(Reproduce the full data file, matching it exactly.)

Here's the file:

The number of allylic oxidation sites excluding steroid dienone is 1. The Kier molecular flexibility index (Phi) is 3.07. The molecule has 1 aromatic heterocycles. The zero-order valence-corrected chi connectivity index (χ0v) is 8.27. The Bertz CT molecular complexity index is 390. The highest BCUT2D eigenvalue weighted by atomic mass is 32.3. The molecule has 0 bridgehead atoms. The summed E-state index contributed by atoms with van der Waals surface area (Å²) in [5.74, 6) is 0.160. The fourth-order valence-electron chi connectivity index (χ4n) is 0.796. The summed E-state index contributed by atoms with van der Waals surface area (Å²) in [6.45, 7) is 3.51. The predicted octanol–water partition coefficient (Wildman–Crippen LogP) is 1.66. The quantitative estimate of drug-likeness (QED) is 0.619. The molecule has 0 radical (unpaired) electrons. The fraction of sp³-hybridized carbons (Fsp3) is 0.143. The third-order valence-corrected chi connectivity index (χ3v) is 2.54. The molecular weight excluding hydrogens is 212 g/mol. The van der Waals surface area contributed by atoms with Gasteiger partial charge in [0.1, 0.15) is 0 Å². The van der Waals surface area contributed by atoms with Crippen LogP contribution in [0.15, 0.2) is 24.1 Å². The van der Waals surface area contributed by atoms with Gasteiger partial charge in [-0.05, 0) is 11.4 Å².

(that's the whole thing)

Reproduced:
The number of allylic oxidation sites excluding steroid dienone is 1. The Kier molecular flexibility index (Phi) is 3.07. The molecule has 1 aromatic heterocycles. The zero-order valence-corrected chi connectivity index (χ0v) is 8.27. The Bertz CT molecular complexity index is 390. The highest BCUT2D eigenvalue weighted by atomic mass is 32.3. The molecule has 0 bridgehead atoms. The summed E-state index contributed by atoms with van der Waals surface area (Å²) in [5.74, 6) is 0.160. The fourth-order valence-electron chi connectivity index (χ4n) is 0.796. The summed E-state index contributed by atoms with van der Waals surface area (Å²) in [6.45, 7) is 3.51. The predicted octanol–water partition coefficient (Wildman–Crippen LogP) is 1.66. The quantitative estimate of drug-likeness (QED) is 0.619. The molecule has 0 radical (unpaired) electrons. The fraction of sp³-hybridized carbons (Fsp3) is 0.143. The third-order valence-corrected chi connectivity index (χ3v) is 2.54. The molecular weight excluding hydrogens is 212 g/mol. The van der Waals surface area contributed by atoms with Gasteiger partial charge in [0.1, 0.15) is 0 Å². The van der Waals surface area contributed by atoms with Crippen LogP contribution in [0.15, 0.2) is 24.1 Å². The van der Waals surface area contributed by atoms with Gasteiger partial charge in [-0.05, 0) is 11.4 Å².